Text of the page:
We prefer to label him a loser, as I’ve read in many on-line comments, or lay blame at the feet of his mother for her failures in raising him better or his father for not being a bigger part of his life.
Simon, the Pharisee, could only identify the woman who tended to Jesus as a sinner. He was unable to see her with compassion. He wanted nothing to do with her loser-self and was annoyed that she was usurping Jesus’ attention. It was all about him.
And today 2000 years later, nothing’s changed.
Individual needs seem to trump what the community would benefit from as a whole. On most days I see a society that is leaning more and more toward division, public shaming, disrespect, and disregard.
We would never dream of seeing mass shootings as a communal problem.
It is too difficult or impossible to consider the impact or consequences of how we treat one another. We can’t bother to compassionately see one another, especially the outsiders or outcasts. I’m questioning these days if we even know how. We fire off our personal world-wide-web opinions with no regard for the targeted people involved. (A reason, I believe, Donald Trump continues to lead in the polls. He channels and personifies this growing attitude of disregard and disrespect.)
I listened to Monica Lewinsky’s TED Talk, The Price of Shame, yesterday as she addressed our 21st Century problem of cyber-bullying. She spoke of being one of the first to endure it and how today, even more so,
“We need to return to a long-held value of compassion—compassion and empathy. Online, we’ve got a compassion deficit, an empathy crisis.”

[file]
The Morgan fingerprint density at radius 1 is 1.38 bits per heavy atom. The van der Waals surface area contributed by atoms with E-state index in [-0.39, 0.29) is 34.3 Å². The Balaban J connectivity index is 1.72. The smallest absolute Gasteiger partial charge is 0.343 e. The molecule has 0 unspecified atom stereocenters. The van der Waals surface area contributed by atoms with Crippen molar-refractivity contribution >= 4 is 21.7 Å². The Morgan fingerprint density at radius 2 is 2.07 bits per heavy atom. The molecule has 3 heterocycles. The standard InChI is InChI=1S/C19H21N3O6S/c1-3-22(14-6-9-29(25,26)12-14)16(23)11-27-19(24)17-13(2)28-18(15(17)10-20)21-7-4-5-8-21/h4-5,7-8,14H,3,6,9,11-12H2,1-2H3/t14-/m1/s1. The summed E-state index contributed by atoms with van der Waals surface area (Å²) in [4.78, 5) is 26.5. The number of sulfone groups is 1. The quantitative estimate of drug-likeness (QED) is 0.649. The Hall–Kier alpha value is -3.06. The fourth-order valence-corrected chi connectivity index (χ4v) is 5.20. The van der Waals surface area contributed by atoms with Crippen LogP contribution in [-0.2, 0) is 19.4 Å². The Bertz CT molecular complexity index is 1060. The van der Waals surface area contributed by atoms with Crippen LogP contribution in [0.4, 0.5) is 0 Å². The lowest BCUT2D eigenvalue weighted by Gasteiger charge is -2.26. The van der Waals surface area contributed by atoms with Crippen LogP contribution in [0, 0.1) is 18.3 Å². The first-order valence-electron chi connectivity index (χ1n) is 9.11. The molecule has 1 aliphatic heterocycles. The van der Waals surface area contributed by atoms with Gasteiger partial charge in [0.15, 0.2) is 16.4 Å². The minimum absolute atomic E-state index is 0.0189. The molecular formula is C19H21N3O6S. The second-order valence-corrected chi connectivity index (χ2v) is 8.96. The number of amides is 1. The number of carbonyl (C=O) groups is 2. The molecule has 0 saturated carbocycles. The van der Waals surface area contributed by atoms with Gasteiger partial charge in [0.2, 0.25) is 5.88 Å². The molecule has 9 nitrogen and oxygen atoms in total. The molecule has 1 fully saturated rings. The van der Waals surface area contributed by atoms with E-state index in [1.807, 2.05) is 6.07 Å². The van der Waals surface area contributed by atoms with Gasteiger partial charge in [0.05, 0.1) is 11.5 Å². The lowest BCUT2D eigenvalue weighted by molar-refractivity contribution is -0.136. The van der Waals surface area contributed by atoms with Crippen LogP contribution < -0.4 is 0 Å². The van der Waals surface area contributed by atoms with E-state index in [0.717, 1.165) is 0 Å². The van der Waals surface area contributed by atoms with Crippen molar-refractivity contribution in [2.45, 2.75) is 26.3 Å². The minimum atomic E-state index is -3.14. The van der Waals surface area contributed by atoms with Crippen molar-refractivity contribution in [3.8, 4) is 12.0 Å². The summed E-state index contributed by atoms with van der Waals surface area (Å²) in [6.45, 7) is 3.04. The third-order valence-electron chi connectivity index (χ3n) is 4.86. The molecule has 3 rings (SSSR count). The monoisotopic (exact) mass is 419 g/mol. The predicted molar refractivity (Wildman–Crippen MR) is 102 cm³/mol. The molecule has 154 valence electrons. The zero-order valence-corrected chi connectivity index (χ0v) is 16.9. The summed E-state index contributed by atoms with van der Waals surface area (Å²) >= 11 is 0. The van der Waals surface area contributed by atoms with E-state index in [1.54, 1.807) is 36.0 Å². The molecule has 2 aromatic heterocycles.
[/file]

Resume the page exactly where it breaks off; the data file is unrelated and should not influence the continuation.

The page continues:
I couldn’t agree more.
Maybe my initial thought of Copenhaver’s chapter on compassion as being Kindergarten Christianity wasn’t too far off or wrong. Perhaps as a society that has developed a compassion deficit and empathy crisis we need to go back to the basics, the kind we learned in kindergarten.
Patti Ghezzi, in her article on Kindergarten Social Changes, admits that Kindergarten has become more about 5 year-olds being academically prepared for 1st grade.
“Still,” she writes, “a primary intent of kindergarten is to teach children to work together, share, accept each other’s differences, solve problems by communicating, and enjoy playing with each other.”
Let’s hear that again class:
A primary intent of kindergarten is to teach children
to Work together,
to Accept Differences,
to Solve Problems by Communicating
and Enjoy Playing with Each Other.
Come on people!
As a society we must acknowledge our current compassion deficit and empathy crisis and face down this destructive emotional epidemic by returning to the Kindergarden basics of cooperation, sharing, acceptance, communication, and play.
To embody more compassion and empathy requires we return to a more tender time, as children eager to embrace the world, open to the power and possibilities of community.
Let us then intentionally choose to truly see one another—
the so-called saint and the presumed sinner,
the liberal and the conservative,
the neighbor and the stranger,
the Muslim and the Christian,
the Citizen and the Immigrant,
the socialite and the loner.
May we rise above “the stereotypes and preconceptions” we have for the Other.
Let us refrain from the habit of slapping labels on people and instead relate to each other as human beings, “as one soul to another,” as we compassionately and empathetically engage one another in the world.